Air Force? Well, they were just about as bad. But no, they didn't like to salute a woman officer. We were still new, even though we'd been three years. But those navy boys, they were the son-of-a-guns. [chuckling] And you'd be walking along, and you knew they were going to do it, but they would start out like this, you know. Well, your hand would automatically go up too, and they would settle their hats. And you had saluted. And they got the biggest kick out of that. You felt like running after them and ramming their heads together. [laughs] Which you didn't do, of course. But I didn't like Washington. I just didn't like it at all. So Delos came home and we got together and decided we—So we've been together for fifty-one years.

HT:

So you never thought of making the army your career after you got out?

ME:

I did, yeah. But my mother and father were not particularly fond of that idea. I was, because I love to travel and I figured that would be the easiest way for me to do it. But they were not in favor of it. And I was tired, if you want to know the truth. I was just worn-out, so I just thought, well—I was at home about three months, and when Delos came along we seemed to hit it off.

HT:

So you did not know him before?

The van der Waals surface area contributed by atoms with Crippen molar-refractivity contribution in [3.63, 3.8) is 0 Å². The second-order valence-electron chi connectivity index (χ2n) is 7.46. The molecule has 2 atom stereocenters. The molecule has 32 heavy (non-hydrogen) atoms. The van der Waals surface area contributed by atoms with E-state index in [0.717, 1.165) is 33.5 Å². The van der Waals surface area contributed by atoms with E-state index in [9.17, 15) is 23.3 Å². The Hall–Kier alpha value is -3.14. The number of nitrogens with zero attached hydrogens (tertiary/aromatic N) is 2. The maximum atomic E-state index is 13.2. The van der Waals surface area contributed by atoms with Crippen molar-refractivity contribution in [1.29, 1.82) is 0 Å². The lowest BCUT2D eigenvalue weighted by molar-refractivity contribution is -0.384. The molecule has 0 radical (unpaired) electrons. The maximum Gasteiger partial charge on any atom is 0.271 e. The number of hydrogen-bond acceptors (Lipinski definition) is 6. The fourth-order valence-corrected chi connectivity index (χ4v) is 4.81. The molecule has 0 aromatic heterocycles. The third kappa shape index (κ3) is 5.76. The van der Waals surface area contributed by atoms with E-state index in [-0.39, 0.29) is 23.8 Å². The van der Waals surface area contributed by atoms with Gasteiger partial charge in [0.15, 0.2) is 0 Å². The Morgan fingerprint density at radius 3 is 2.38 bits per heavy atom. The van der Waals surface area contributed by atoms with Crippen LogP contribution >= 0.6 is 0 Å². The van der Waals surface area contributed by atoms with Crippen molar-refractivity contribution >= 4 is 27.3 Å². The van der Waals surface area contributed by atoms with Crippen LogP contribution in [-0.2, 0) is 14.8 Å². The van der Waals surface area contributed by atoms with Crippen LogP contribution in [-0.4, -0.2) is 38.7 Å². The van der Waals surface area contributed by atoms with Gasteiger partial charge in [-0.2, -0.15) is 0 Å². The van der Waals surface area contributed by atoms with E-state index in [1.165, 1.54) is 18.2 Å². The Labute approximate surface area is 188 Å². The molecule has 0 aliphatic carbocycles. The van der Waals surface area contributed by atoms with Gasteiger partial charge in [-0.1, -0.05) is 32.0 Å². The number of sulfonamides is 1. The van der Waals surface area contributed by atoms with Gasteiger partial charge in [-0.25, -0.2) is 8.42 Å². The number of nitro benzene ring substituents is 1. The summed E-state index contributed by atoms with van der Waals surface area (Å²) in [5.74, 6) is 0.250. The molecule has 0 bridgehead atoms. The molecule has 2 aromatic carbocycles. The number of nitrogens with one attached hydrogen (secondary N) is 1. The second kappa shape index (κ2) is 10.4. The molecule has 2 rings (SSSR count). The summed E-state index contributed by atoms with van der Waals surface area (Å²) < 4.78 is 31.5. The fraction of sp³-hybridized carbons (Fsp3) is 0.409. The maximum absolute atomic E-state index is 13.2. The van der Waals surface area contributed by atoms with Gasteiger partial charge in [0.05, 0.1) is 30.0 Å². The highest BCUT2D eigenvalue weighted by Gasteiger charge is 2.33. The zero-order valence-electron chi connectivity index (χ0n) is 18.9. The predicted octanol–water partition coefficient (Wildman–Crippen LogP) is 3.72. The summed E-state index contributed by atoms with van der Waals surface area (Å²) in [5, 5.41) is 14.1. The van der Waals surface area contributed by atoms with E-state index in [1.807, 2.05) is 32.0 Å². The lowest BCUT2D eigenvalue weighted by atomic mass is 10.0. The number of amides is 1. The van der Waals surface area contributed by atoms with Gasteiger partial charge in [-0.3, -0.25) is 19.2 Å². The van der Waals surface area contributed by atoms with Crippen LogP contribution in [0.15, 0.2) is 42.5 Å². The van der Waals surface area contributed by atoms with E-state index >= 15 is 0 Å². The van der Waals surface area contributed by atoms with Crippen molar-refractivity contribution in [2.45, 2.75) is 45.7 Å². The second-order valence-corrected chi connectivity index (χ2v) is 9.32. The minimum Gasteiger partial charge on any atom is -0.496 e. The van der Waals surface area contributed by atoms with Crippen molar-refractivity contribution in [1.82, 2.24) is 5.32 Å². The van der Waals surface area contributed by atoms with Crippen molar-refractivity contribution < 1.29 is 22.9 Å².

ME:

Oh, yeah!

HT:

You knew him before you went in?

ME:

Yes, he was from Burlington.

HT:

And when did you actually get out of the army?

ME:

November 14, 1945. That's my birthday.

HT:

Do you recall what the social life was like in those days while you were in the army?

ME:

Oh, my heavens! When we first got to England, there were dances every night. You'd get picked up in a truck, you'd be taken to an army base, you would dance till one o'clock in the morning, you'd ride that truck back to the camp, and you'd get up at eight o'clock in the morning to go back to work. I mean, it was—I'm sure those boys all meant well. They just wanted to see an American girl. And the favorite words, “Where are you from?” That was the favorite word. But after we kind of got mixed into the crowd, they had dances and we went to them, but we also—And as I said, we had the WAAC recreation center, where most of us had our dates, especially when they would quarantine everybody. And then we would have—Oh, we went into town to the picture show at—And we had picture shows on the base. That's where I saw White Christmas, on the base in a Nissen hut. But we had pretty good shows. Every time I see M*A*S*H I think about that, seeing them sitting on those benches. That's what we had to sit on, too.

HT:

Speaking of movies and dances, do you recall what your favorite songs and movies and dances were from those days?

ME:

Well, of course, the shag. You'd be amazed at how many of the—and I always thought it was funny, how many of the Northern boys could waltz. As I said, we had a Victrola, or something to that effect, in the WAAC room, and we would dance down there. Most times, or a lot of times, it was just walking around. But sometimes we'd get out there and get a shag group going, and that was fun. I used to be pretty good. I kind of lost the talent, though.

HT:

Well, do you feel you made a contribution to the war effort?

ME: